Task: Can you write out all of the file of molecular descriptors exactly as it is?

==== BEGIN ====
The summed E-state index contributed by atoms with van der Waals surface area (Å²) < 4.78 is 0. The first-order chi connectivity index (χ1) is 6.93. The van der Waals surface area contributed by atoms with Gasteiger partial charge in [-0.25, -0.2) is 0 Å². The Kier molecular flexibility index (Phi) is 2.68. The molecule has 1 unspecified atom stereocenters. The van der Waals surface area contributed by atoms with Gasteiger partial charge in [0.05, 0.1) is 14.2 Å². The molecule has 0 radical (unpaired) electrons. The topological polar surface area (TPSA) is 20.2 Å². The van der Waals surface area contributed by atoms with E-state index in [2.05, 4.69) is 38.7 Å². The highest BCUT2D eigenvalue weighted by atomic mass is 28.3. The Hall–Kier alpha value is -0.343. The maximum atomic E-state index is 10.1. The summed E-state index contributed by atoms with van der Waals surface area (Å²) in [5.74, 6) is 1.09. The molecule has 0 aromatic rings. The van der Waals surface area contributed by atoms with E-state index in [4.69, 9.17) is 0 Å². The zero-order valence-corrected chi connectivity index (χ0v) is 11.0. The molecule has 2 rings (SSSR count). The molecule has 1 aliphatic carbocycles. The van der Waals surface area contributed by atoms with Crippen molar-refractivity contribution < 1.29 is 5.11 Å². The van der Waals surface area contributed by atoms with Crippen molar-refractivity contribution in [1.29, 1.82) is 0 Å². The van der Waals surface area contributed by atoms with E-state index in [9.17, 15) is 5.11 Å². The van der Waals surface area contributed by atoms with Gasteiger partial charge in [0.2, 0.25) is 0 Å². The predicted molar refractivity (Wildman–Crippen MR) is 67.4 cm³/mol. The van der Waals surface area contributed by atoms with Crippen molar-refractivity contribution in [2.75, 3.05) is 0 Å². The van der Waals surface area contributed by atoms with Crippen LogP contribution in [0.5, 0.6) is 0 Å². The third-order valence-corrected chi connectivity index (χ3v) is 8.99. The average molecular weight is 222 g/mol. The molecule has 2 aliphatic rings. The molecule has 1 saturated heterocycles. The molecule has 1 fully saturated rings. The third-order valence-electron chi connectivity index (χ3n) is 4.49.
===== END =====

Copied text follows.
The summed E-state index contributed by atoms with van der Waals surface area (Å²) < 4.78 is 0. The first-order chi connectivity index (χ1) is 6.93. The van der Waals surface area contributed by atoms with Gasteiger partial charge in [-0.25, -0.2) is 0 Å². The Kier molecular flexibility index (Phi) is 2.68. The molecule has 1 unspecified atom stereocenters. The van der Waals surface area contributed by atoms with Gasteiger partial charge in [0.05, 0.1) is 14.2 Å². The molecule has 0 radical (unpaired) electrons. The topological polar surface area (TPSA) is 20.2 Å². The van der Waals surface area contributed by atoms with E-state index in [2.05, 4.69) is 38.7 Å². The highest BCUT2D eigenvalue weighted by atomic mass is 28.3. The Hall–Kier alpha value is -0.343. The maximum atomic E-state index is 10.1. The summed E-state index contributed by atoms with van der Waals surface area (Å²) in [5.74, 6) is 1.09. The molecule has 0 aromatic rings. The van der Waals surface area contributed by atoms with E-state index in [4.69, 9.17) is 0 Å². The zero-order valence-corrected chi connectivity index (χ0v) is 11.0. The molecule has 2 rings (SSSR count). The molecule has 1 aliphatic carbocycles. The van der Waals surface area contributed by atoms with Crippen molar-refractivity contribution < 1.29 is 5.11 Å². The van der Waals surface area contributed by atoms with Crippen molar-refractivity contribution in [1.29, 1.82) is 0 Å². The van der Waals surface area contributed by atoms with E-state index in [9.17, 15) is 5.11 Å². The van der Waals surface area contributed by atoms with Gasteiger partial charge in [0.2, 0.25) is 0 Å². The predicted molar refractivity (Wildman–Crippen MR) is 67.4 cm³/mol. The van der Waals surface area contributed by atoms with Crippen molar-refractivity contribution in [2.75, 3.05) is 0 Å². The van der Waals surface area contributed by atoms with Crippen LogP contribution in [0.5, 0.6) is 0 Å². The third-order valence-corrected chi connectivity index (χ3v) is 8.99. The average molecular weight is 222 g/mol. The molecule has 2 aliphatic rings. The molecule has 1 saturated heterocycles. The molecule has 1 fully saturated rings. The third-order valence-electron chi connectivity index (χ3n) is 4.49.